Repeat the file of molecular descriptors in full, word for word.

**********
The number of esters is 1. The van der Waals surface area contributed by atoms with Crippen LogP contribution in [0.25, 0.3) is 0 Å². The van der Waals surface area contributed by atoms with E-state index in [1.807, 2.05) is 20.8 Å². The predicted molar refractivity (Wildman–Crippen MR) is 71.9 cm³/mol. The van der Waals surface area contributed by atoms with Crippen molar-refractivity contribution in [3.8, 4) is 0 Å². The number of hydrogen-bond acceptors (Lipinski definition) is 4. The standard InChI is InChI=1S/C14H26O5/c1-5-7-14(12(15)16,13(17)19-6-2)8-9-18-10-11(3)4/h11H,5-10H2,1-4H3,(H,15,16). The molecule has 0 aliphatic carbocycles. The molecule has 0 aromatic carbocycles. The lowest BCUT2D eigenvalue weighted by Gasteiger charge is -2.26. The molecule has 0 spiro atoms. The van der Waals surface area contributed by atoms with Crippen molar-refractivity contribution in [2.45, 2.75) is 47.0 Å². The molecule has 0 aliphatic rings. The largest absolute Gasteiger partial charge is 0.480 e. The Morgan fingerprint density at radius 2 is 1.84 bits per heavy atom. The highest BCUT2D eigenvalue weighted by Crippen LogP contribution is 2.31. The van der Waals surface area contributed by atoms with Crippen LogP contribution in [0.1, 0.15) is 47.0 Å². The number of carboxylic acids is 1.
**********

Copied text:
The number of esters is 1. The van der Waals surface area contributed by atoms with Crippen LogP contribution in [0.25, 0.3) is 0 Å². The van der Waals surface area contributed by atoms with E-state index in [1.807, 2.05) is 20.8 Å². The predicted molar refractivity (Wildman–Crippen MR) is 71.9 cm³/mol. The van der Waals surface area contributed by atoms with Crippen molar-refractivity contribution in [3.8, 4) is 0 Å². The number of hydrogen-bond acceptors (Lipinski definition) is 4. The standard InChI is InChI=1S/C14H26O5/c1-5-7-14(12(15)16,13(17)19-6-2)8-9-18-10-11(3)4/h11H,5-10H2,1-4H3,(H,15,16). The molecule has 0 aliphatic carbocycles. The molecule has 0 aromatic carbocycles. The lowest BCUT2D eigenvalue weighted by Gasteiger charge is -2.26. The molecule has 0 spiro atoms. The van der Waals surface area contributed by atoms with Crippen molar-refractivity contribution in [2.45, 2.75) is 47.0 Å². The molecule has 0 aliphatic rings. The largest absolute Gasteiger partial charge is 0.480 e. The Morgan fingerprint density at radius 2 is 1.84 bits per heavy atom. The highest BCUT2D eigenvalue weighted by Crippen LogP contribution is 2.31. The van der Waals surface area contributed by atoms with Crippen LogP contribution in [0.1, 0.15) is 47.0 Å². The number of carboxylic acids is 1.